|Locations of the six new bridges|
When I first heard of this project I hoped that by this date I would be writing about impressive new cycling facilities which resulted from the new investment. Unfortunately, the planning process has been rather opaque so far as the public is concerned. We've seen flashy videos but not a lot of detail. thus far it has been could have written about six new wonderful bridges. It would have been dishonest to write about the new proposals based on nothing but the flashy plans presented and very little information was made available before building. At best, this could have been a chance to improve conditions for cyclists. It could also have been a sideways move for cyclists. However while these works bring obvious benefits for drivers, the outcome appears to be to make conditions slightly worse for both cyclists and pedestrians in Assen. The three bicycle bridges were completed first, at the end of 2014, and I won't gloss over the problems that they cause.
Bike Bridge 1
|The old bridge has been relocated to a|
quiet location in a suburb where its
5.3 m width and separate provision
for cyclists and pedestrians is far
more than adequate.
|The 4 m wide replacement will|
inevitably cause conflict between
cyclists and pedestrians.
Conflict is particularly a problem where paths are busy (the three locations highlighted in this blog post can be very busy) and at narrow points such as bridges . Everywhere in the world where shared use paths have been built this same problem occurs. That shared use paths didn't work well was understood in the Netherlands at least a decade ago and planners in this country were once careful to avoid creating these problems. Lessons from the past appear to have been forgotten. The new bridge is to be "shared" by cyclists and pedestrians together, meaning that people who attempt to use the cycling route as it was intended to be used - i.e. as an efficient route to the city centre - will now be delayed whenever pedestrians are crossing the bridge and those pedestrians will experience the same discomfort due to cyclists being "too fast" as is experienced in other countries.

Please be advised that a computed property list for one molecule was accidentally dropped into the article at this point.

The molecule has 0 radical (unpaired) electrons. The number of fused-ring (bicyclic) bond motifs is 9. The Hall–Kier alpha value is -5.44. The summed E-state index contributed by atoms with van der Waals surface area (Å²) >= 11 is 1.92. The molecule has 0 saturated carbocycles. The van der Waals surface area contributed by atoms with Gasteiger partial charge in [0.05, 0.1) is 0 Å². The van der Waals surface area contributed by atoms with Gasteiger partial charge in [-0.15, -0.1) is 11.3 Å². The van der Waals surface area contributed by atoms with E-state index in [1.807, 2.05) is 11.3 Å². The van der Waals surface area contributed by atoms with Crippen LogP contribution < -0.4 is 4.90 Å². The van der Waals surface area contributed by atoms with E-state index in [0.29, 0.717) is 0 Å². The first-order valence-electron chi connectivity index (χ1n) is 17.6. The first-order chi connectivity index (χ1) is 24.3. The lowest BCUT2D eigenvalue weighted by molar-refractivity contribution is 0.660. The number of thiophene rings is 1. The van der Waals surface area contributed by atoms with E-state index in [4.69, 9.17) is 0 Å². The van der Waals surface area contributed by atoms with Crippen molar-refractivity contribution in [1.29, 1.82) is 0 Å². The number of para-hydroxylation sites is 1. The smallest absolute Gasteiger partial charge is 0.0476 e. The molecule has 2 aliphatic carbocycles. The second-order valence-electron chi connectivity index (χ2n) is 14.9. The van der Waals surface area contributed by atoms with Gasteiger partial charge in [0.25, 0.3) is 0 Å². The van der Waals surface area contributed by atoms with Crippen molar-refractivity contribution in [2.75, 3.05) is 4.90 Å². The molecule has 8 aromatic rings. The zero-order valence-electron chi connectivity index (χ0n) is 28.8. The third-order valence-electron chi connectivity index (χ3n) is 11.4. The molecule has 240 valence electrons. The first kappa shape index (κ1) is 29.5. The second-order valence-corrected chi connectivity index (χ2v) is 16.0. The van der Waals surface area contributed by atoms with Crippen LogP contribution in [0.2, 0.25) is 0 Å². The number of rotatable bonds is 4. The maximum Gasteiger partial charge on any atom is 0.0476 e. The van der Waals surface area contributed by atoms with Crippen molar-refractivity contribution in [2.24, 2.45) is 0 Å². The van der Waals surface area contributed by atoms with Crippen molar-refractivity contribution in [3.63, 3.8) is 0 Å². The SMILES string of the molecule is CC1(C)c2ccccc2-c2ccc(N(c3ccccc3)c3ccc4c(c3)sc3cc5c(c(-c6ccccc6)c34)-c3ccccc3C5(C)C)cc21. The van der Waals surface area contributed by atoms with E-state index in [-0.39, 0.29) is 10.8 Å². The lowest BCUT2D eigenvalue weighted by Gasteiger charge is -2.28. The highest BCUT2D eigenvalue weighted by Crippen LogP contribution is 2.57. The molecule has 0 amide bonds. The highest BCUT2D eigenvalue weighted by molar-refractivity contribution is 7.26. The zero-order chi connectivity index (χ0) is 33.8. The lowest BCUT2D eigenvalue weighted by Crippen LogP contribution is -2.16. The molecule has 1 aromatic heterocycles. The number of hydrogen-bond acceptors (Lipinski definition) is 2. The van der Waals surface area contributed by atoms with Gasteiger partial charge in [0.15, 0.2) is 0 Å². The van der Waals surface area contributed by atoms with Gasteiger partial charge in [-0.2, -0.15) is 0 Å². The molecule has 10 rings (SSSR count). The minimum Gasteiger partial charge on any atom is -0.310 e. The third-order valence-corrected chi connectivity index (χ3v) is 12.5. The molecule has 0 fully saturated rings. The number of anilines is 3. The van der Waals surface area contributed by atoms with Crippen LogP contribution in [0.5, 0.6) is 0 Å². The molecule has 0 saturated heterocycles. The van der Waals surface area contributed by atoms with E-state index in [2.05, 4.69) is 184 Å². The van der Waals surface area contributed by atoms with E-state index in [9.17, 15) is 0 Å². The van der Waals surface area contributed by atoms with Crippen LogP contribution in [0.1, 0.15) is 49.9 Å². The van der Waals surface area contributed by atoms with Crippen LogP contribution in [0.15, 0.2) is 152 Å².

Bike Bridge 2
|The old bridge was obviously ready|
for replacement in 2008. I expected the
new one to be an improvement
|Very slightly wider than the obviously|
inadequate bridge which came before.
Bike Bridge 3
|The old bridge was 5.5 - 6 m wide|
A separate path for pedestrians